David A. Lief, Associated Press

JEFFERSON CITY, Mo. (AP)- Numerous additional doctors from around the U.S. could become eligible to treat patients in Missouri’s under-served areas as a result of a planned expansion of a first-in-the-nation law aimed at addressing a pervasive doctor shortage.

The newly passed Missouri legislation would broaden the reach of a 2014 law that sought to bridge the gap between communities in need of doctors and physicians in need of jobs. That law created a new category of licensed professionals “assistant physicians” for people who graduate from medical school and pass key medical exams but aren’t placed in residency programs needed for certification.

But it took nearly 2.5 years before Missouri finally began accepting applications on Jan. 31. By then, some applicants no longer qualified because too much time had lapsed since their medical exams. Missouri’s new legislation seeks to turn back the clock, so those who became ineligible during the slow roll out can still get licensed as assistant physicians.

Supporters hope the legislation, if signed by the governor, will help jump start a program that has been promoted as a model for other states.

“We’ve been trying for years to address our mal-distribution of physicians in the country. We have all sorts of incentive programs and all sorts of ways to try to get them to go out to Podunk, but a lot of them just don’t want to go to Podunk,” said Missouri Rep. Keith Frederick, an orthopedic surgeon who sponsored the assistant physician law.

“This bill takes folks that very much want to ply their trade they just want the opportunity to provide patient care and the bill requires that they serve in an under-served area,” Frederick added.

Nearly 6,800 places in the U.S. are short on primary care physicians, from particular medical clinics to certain urban communities and entire rural counties, according to the U.S. Department of Health and Human Services. Of those, 225 are in Missouri a disproportionately high amount compared with the state’s population.

Since Missouri’s original law passed, Arkansas and Kansas approved slimmed-down versions, and Utah enacted a similar measure this year. Lawmakers also have considered similar programs in Oklahoma, Virginia and Washington.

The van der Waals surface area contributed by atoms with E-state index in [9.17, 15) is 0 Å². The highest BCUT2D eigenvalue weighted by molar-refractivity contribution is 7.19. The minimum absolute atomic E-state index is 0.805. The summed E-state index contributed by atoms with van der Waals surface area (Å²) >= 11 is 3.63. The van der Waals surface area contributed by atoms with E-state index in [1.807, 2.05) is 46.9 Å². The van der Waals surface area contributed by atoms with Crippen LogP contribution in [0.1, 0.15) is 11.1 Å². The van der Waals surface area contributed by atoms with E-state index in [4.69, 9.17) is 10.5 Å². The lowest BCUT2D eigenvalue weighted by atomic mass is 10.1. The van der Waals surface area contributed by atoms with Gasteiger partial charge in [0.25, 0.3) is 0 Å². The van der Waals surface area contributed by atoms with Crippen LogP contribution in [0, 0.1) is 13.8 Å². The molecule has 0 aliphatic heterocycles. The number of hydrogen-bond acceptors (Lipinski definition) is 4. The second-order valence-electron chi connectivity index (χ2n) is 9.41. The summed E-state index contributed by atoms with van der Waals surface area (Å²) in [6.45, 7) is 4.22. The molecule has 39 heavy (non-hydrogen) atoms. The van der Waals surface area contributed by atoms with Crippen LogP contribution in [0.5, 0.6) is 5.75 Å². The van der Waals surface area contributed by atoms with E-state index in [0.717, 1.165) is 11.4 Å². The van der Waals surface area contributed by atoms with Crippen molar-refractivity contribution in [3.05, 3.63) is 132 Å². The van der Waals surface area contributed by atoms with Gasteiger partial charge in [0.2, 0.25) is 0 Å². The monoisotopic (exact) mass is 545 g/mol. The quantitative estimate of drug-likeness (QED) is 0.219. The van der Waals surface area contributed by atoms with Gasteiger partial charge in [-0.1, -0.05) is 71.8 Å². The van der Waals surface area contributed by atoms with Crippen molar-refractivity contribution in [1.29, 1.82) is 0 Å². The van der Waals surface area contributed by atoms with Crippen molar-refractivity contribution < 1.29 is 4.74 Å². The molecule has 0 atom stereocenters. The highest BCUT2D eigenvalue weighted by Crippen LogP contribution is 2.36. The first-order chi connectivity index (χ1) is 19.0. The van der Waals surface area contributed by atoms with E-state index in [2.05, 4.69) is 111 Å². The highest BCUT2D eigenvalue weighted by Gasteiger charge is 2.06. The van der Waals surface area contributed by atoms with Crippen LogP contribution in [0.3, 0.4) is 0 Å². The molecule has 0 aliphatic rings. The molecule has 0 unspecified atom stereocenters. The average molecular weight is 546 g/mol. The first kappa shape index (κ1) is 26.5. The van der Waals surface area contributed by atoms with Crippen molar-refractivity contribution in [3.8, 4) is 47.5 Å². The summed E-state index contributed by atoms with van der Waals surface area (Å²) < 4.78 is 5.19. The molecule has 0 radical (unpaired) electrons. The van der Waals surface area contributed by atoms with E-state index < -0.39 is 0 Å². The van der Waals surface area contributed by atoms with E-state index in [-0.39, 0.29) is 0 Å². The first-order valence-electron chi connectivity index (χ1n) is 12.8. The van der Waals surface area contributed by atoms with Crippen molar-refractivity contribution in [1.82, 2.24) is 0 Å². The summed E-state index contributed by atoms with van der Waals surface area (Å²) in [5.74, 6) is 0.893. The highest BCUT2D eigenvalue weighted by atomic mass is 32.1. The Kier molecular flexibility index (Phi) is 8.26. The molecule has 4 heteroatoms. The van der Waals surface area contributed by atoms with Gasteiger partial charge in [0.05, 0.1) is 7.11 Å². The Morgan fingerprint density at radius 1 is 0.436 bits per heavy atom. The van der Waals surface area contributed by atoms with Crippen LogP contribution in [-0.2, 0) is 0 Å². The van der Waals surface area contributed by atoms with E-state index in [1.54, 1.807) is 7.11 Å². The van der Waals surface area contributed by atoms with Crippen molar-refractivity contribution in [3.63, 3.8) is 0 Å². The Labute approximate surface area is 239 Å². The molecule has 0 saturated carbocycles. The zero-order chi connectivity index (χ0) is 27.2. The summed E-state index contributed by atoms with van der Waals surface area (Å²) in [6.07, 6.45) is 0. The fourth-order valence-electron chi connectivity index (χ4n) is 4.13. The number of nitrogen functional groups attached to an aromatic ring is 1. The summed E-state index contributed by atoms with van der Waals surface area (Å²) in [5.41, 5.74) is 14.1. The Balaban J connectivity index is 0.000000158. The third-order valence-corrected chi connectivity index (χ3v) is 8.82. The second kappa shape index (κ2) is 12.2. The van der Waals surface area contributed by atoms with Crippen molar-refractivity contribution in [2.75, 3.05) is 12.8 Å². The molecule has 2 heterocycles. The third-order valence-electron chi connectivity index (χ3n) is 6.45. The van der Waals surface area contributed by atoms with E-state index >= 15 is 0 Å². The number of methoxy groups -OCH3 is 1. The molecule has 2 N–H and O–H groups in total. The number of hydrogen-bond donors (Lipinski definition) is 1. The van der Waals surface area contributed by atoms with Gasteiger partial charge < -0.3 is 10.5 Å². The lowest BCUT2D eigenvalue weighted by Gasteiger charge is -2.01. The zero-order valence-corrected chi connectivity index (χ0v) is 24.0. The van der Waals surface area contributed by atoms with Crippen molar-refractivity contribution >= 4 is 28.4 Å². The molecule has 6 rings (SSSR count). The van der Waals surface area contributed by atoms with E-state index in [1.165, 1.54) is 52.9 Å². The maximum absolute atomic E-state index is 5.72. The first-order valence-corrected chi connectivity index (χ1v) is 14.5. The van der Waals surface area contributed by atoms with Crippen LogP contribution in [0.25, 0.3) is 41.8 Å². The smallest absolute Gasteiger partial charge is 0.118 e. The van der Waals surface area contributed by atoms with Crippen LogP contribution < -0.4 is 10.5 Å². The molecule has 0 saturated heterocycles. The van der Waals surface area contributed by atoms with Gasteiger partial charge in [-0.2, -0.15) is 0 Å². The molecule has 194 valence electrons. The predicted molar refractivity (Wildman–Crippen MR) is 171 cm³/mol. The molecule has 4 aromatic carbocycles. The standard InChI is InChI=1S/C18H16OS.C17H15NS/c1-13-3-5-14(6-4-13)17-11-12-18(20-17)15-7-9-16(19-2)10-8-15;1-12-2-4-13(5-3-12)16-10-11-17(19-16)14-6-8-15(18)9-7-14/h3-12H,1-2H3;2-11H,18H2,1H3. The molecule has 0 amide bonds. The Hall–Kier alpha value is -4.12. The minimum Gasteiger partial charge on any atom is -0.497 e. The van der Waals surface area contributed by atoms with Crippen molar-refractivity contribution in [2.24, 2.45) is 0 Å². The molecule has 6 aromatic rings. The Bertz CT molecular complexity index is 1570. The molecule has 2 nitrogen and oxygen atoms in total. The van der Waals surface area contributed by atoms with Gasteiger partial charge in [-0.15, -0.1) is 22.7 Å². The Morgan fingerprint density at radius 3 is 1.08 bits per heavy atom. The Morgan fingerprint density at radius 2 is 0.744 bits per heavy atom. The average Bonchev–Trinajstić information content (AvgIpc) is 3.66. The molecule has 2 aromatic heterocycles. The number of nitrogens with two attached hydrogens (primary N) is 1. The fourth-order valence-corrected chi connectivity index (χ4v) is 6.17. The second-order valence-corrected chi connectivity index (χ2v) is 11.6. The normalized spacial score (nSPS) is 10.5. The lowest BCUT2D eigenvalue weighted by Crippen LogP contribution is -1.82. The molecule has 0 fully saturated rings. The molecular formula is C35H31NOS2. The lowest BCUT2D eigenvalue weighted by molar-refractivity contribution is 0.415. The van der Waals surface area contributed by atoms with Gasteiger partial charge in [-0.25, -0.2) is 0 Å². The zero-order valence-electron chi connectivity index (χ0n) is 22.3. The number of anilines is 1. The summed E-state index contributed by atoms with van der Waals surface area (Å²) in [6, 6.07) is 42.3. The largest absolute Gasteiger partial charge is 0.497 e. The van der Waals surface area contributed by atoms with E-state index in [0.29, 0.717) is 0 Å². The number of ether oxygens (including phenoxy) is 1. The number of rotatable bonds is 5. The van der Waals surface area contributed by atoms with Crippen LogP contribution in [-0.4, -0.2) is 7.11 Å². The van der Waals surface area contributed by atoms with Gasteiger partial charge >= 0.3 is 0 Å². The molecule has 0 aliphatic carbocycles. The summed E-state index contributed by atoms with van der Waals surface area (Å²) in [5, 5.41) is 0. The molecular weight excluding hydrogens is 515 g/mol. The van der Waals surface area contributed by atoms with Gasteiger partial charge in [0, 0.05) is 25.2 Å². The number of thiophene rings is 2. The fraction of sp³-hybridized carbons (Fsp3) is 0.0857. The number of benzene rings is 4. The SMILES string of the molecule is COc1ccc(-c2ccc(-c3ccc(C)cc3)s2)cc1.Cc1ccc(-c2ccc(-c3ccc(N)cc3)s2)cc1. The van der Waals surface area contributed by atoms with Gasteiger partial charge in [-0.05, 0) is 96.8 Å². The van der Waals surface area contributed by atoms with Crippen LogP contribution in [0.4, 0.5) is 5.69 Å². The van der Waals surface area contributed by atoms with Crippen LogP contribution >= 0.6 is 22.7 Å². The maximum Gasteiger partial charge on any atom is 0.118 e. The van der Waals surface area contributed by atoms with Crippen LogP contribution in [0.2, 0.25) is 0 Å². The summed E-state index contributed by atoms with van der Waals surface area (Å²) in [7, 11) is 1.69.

Missouri’s assistant physician license is available to all legal U.S. residents who graduated from medical school within the last three years and passed the first two rounds of medical licensing exams within the last two years. It lets them provide primary care in “medically under-served” areas with the supervision of another physician. People can work as assistant physicians indefinitely, essentially sidestepping traditional residency requirements.

So far, 127 people have applied for Missouri’s program. Just 23 have been issued licenses while 55 have been deemed ineligible and 44 remain under review.

Dr. Tricia Derges is among those who have been excluded because the state took so long to implement the program.

Derges sold her candle manufacturing company about a decade ago to enroll in medical school. She said she completed the second step of the medical exam in January 2014 and graduated from Caribbean Medical University in Curacao three months later. She didn’t get matched with a residency program.

Derges nonetheless opened a clinic for the homeless and poor in Springfield, believing she could get licensed as an assistant physician. While waiting for that license, she has relied on other physicians to volunteer their services.

Derges said her assistant physician application was denied because more than two years had passed since her medical exam. The new legislation could allow her to reapply, and to potentially expand her clinic.

It “will save a lot of people’s lives,” Derges told The Associated Press.

The bill also was championed by state Rep. Lynn Morris, a pharmacy owner who said the expanded program could save people long drives to see doctors.

It’s “a commonsense approach to help take care of a crisis we’ve had,” Morris said.

(© Copyright 2017 The Associated Press. All Rights Reserved. This material may not be published, broadcast, rewritten or redistributed.)

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